It’s been an interesting few months, and I blame it all on Facebook.
During the summer of 2012, when we were running a B&B in Cornwall, we attended a musical event at Buckland Abbey, Devon, an event that we had heard about through the venue’s Facebook page. During the interval we bumped into a friend we hadn’t seen for ten years or so. Friend mentioned that an inn on the edge of Dartmoor that we knew well was on the market, for what seemed like not a great deal of money.
The idea of taking on a pub had been building in our minds for a few years, but we hadn’t acted upon the idea for a number of reasons, the principle one being the price of freeholds was prohibitive, and we didn’t really want to run just a pub.
This particular inn that Friend mentioned was different. It is a leasehold property ( low capital outlay ), is owned by the Church ( safe landlord ), it has letting rooms ( profitable ), and has a name for good food. It’s in a great location, is an attractive, Olde Worlde building. It was a Big Opportunity.
We spent a couple of weeks frantically doing sums. Everything looked right. However, just as we were about to submit an offer we were pipped to the post by a cash buyer.
A tiring couple of months followed, during which we viewed a number of places and generated many spreadsheets, and finally had an offer accepted on a pub not far from where we were living. Unfortunately, the purchase fell through at the last minute because of poor trading figures for that summer. It was ultimately too much of a risk for us.
However, now that the idea of selling our house to take on a new challenge had taken hold, the momentum took on a life of its own. Friends down the road had recently bought a property in Brittany to use as a summer let. One afternoon, out of curiosity, we sat down to take a look at some websites, to see what might be available in France.
That initial curiosity turned into an increasingly serious consideration over a very short period of time. Early November, having identified a few areas of interest, we booked a holiday and some viewings with agents, and headed over.
We spent a few days in the centre of France, looking at houses and taking stock of the region. None of the properties were quite right, and although at that point the country was starting to undulate and offer up something close to what we were looking for, it didn’t quite have ‘it’.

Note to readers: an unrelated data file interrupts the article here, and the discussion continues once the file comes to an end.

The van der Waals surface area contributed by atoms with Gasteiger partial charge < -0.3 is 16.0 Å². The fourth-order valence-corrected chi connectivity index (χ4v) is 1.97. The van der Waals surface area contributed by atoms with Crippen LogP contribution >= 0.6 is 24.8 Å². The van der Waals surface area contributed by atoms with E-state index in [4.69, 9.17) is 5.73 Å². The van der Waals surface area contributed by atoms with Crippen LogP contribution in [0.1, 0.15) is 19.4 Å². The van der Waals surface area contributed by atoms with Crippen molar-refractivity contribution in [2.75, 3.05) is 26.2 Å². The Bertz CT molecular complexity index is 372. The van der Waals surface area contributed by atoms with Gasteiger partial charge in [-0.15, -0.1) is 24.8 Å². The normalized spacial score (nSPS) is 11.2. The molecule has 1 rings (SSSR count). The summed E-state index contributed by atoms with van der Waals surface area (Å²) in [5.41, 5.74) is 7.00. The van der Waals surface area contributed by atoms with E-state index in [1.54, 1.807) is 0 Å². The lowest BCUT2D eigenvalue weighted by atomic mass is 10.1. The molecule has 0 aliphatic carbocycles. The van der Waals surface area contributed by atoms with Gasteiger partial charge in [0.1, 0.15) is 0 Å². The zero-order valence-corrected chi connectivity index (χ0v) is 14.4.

On the journey south, heading towards the holiday destination, we drove through a national park with the intention of trying to find a hotel in a town on the southern edge. While driving, we saw a sign for a small hotel that looked interesting, and so happily diverted from our route, sinking into that holiday head zone, where happy accidents are welcomed.
En route to the hotel, having passed through miles of nothing but trees and increasingly interesting hills, we came across a small hamlet. Dusk was turning to proper dark. We saw a perfect-looking small auberge that was just opening its doors. The menu was the most enticing we had seen for a few days; short, inexpensive, with a focus entirely on regional specialities.
The auberge didn’t offer accommodation, but the waiter managed to find us a room at a farm across the valley.
The kitchen fulfilled its promise. Simple food using quality ingredients found on the doorstep, cooked with skill and care. The small room, with a magically cosy barrel vaulted ceiling, sat maybe thirty people at most. Out of season, with winter in the air, it seemed like we were the only people there who weren’t known to the owners. We sat and absorbed the easy conviviality.
We slept well, rose early to drive the many more miles south to the holiday destination. The cloud was down, it was a little drizzly, so we couldn’t really make out much of the area that we had happened upon the previous evening. Even so, the odd glimpses that we saw through the mist seemed interesting.
We drove on. We holidayed. Further south, although the area is extraordinarily beautiful, the properties were way beyond our budget. We returned to Cornwall, plans for preparing for Christmas filling our heads.
A few days after returning, we found a new property website. On that site we found The One. We booked a ferry for the following week, and arranged to view a few other properties also.
None of the other properties were right, but then we knew that they wouldn’t be. We just needed to see some others before seeing The One, in order to make sure that it really was.
And it was. It was right the first time we saw it, and the second time the following morning. There is no way to describe that sensation. You will know this if you have been looking for something, not knowing quite what it is that you are looking for, coming close to thinking that you’ll never find it, only to have it present itself in its own time, in its own way.
The icing ? While exploring the surrounding area before heading back to Cornwall, we found that, quite by accident, we had returned to within a mile of the auberge that had enticed us to stop, that dusky evening two weeks previously.